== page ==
Saturday, January 22, 2011

Donkey showmanship

Just in case you weren't able to decipher my hints, I spent most of yesterday ringside at the National Western Stock Show's Mule and Draft Show.  One of the many classes I watched was the Donkey Showmanship.  

Showmanship is a performance class that tests a handler's ability to show her horse (or donkey!) in-hand.  Typically each entrant is required to lead their animal through a pattern than involves walking, trotting, backing and standing for the judge.   More information can be found in this post from Anne Field's blog.

This is the pattern that was used Friday at the Stock Show:  

 1. Start at first cone.
 2. Trot to third cone and halt.
 3. Back up to second cone.  Halt.  Pivot 260 degrees to the right.
 4. Walk forward to the judge.  Halt and stand for inspection.
Here's how it looked in practice.  The donkeys trotted down the line of cones...
and came to a halt at the third.
They were then asked to back up...
and continue backing until they'd passed the second cone.
The  270 degree turn to the right was next.
Upon completion of the turn, they walked forward...
and halted in front of the judge.
The judge circled each donkey.
In order to provide the judge with a clear view of her donkey, the handler has moved from the donkey's left side to its right side.
After the judge's inspection is complete, the competitors leave the course at a trot.
Most of the donkeys wore leather halters (with or without silver plates).  However, I did see a couple nylon halters in the mix.  Similarly, a leather shank with an attached chain was the most prevalent type of lead, but there were also some plain cotton ropes.
Handler attire ranged from Western casual to Western dressy to old West.  
Grooming standards were fairly relaxed.  This white donkey won the class despite the yellow stain on his leg!
A couple donkeys sported decorations in their manes...
and tails!
As always, feel free to use the pictures for your live show documentation.  I know a lot of you have model donkeys that are just dying to strut their stuff in the performance ring!

13 comments:

  1. WOW!! It looks so casual and relaxed!! Nothing like stock horse showmanship. Neat, thanks!

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  2. Nice pictures, Jen.

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  3. I love donkeys! So does my husband! I think he's more interested in the prospect of getting a donkey someday than getting a horse! Neat to see a donkey class!

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  4. I absolutely love this! It not only makes me want a donkey, but it's nice to know that there are still people that don't take things /too/ seriously. Thanks for sharing!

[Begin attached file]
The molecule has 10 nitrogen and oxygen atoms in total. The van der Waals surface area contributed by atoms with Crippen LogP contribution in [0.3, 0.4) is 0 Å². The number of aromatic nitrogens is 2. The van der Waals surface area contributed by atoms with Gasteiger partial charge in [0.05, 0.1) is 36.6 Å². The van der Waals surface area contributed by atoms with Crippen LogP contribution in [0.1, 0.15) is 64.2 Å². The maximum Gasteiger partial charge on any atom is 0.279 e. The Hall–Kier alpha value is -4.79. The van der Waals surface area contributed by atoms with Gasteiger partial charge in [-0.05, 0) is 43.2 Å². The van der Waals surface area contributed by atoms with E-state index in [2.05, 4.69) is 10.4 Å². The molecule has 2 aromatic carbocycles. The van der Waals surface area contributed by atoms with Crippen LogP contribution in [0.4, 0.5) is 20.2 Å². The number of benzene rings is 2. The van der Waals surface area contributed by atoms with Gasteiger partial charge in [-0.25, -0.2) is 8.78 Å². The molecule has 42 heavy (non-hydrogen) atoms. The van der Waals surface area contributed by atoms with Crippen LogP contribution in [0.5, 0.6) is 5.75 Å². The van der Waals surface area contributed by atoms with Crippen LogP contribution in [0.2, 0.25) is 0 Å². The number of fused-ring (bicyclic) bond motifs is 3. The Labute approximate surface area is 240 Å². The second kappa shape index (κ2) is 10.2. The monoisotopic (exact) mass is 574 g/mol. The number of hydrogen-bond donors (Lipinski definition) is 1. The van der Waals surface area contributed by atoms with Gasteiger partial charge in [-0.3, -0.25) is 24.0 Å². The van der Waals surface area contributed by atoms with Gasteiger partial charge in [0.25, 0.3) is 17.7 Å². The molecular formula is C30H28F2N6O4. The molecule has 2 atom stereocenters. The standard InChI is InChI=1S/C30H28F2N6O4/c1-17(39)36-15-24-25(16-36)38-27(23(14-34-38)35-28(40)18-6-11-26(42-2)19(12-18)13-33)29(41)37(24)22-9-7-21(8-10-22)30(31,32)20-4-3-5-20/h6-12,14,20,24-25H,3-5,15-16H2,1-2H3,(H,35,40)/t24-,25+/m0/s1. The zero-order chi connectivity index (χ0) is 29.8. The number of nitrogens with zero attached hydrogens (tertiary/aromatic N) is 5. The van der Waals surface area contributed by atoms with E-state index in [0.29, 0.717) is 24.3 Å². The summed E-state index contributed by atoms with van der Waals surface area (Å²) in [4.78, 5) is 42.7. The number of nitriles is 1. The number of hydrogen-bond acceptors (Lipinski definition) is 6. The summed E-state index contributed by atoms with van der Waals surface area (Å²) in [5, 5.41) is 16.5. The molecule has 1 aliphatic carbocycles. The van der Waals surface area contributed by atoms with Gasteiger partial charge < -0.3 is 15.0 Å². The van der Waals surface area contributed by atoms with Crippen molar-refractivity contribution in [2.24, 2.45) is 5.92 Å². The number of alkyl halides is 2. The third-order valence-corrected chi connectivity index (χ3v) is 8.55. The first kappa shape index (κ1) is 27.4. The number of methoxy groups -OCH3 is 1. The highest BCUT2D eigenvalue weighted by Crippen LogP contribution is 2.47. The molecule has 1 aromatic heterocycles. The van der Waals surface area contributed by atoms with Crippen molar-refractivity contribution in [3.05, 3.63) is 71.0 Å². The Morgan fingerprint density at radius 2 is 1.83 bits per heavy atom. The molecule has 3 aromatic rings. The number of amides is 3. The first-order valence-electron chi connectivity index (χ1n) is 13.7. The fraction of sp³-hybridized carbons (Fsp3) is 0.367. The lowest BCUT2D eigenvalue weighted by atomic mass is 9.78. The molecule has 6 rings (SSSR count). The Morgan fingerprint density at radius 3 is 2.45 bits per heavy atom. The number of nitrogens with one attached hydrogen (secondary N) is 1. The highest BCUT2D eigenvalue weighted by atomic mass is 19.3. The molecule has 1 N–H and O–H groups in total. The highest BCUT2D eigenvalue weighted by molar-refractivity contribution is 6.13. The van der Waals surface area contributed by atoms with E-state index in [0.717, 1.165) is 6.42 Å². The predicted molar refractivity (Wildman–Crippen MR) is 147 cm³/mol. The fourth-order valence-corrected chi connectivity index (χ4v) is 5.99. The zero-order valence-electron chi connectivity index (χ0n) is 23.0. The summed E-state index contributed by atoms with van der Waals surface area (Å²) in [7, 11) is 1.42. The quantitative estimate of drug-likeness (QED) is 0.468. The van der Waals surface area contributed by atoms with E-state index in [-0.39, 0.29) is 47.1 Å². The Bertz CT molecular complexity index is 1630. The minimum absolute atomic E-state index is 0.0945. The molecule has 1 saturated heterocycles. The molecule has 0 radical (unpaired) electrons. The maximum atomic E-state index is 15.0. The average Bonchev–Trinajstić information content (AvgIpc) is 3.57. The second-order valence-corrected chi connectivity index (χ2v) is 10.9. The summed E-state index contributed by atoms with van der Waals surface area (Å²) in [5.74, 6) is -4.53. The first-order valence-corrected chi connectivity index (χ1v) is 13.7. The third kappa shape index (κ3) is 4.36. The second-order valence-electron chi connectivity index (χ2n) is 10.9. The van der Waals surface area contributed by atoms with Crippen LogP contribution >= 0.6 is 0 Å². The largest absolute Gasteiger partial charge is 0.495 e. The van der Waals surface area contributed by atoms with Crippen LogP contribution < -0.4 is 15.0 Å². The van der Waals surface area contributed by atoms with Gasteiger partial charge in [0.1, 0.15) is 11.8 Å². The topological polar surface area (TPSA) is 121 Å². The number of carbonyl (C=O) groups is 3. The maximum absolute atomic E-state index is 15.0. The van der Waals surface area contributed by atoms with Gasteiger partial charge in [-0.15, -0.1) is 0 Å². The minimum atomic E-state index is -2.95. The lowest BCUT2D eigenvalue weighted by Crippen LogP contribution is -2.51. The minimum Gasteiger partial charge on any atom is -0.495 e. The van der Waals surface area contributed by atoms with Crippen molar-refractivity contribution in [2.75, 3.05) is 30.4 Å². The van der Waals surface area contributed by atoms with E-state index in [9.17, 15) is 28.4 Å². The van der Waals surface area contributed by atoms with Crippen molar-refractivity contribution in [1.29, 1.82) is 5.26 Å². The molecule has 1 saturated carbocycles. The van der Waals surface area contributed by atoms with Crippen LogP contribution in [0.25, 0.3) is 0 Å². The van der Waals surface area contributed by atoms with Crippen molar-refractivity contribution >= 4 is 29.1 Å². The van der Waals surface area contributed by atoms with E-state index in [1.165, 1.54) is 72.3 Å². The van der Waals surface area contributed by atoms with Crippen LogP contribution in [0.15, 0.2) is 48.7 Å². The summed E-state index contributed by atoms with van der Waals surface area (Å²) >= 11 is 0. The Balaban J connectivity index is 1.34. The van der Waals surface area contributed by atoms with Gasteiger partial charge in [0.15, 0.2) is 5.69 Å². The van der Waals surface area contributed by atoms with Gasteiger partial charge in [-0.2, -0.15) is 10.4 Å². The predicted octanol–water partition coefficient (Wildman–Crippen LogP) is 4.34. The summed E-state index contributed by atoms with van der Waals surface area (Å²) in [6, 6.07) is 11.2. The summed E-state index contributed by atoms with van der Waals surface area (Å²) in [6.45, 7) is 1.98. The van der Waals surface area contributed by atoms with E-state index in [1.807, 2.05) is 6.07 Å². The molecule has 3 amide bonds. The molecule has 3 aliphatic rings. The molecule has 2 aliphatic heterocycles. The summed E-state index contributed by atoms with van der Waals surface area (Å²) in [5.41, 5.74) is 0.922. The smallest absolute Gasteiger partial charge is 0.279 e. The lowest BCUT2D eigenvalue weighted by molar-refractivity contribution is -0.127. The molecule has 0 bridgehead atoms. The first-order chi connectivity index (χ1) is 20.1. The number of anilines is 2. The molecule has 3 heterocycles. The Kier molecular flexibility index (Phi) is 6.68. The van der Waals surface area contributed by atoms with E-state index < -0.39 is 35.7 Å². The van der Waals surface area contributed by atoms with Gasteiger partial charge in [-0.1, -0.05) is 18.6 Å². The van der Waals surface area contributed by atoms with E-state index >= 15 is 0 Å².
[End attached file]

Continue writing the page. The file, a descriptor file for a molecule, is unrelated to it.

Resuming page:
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  5. Nice pics!
    I don't know what it is with that showmanship pattern, but I have done that pattern almost a dozen times now at different shows, and here it is again.

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  6. Is it just me, or are some of those some mighty small people... or some honking BIG donkeys!?
    I didn't think mammoth donkeys were much over 15.2 hands...

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  7. Donkey cuteness overload!!! Love the pics :)

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  8. Oh this was great!! Thank you so much for sharing <333

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  9. Bif--I wondered about heights, too, so I did a little online research. It seems that mammoth donkeys can stand well over 16 hands. This doesn't surprise me--some of those donkeys were huge!

    It's worth noting that none of the donkey classes (halter, showmanship, cart) were divided by height. Minis were shown alongside the mammoths which was really kind of awesome.

    :)

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  10. Sorry to say, your comments on grooming requirements being lax for the donkey showmanship class, is totally incorrect. Staining on light colored animals has nothing to do with whether the animal is groomed properly or clean, if you have ever had a light colored equine, you would know how hard it is too keep their hair coats from getting discolored or stained, and having discolorations or stains does not mean they are not clean. Also the lighting in many show arenas also cast what can look like discoloration or stains that actually are not. I find all your negative comments and criticism offensive. Did you ask for permission from any of the owners or handlers, before posting your negative commentary as to their performance.
    To set the record straight, donkeys are not stubborn, they are very intelligent and cautious animals.

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  11. Hmm, I didn't see any criticism or negative comments to the showers or the donkeys at all... I don't see how anyone could interpret this post as such! We all love them, and I know, I still want one!

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    1. I agree -- Jen never said anything about how that horse has to be clean and how dirty it looked. She merely just pointed out that you can win even with a stain on your animals leg.

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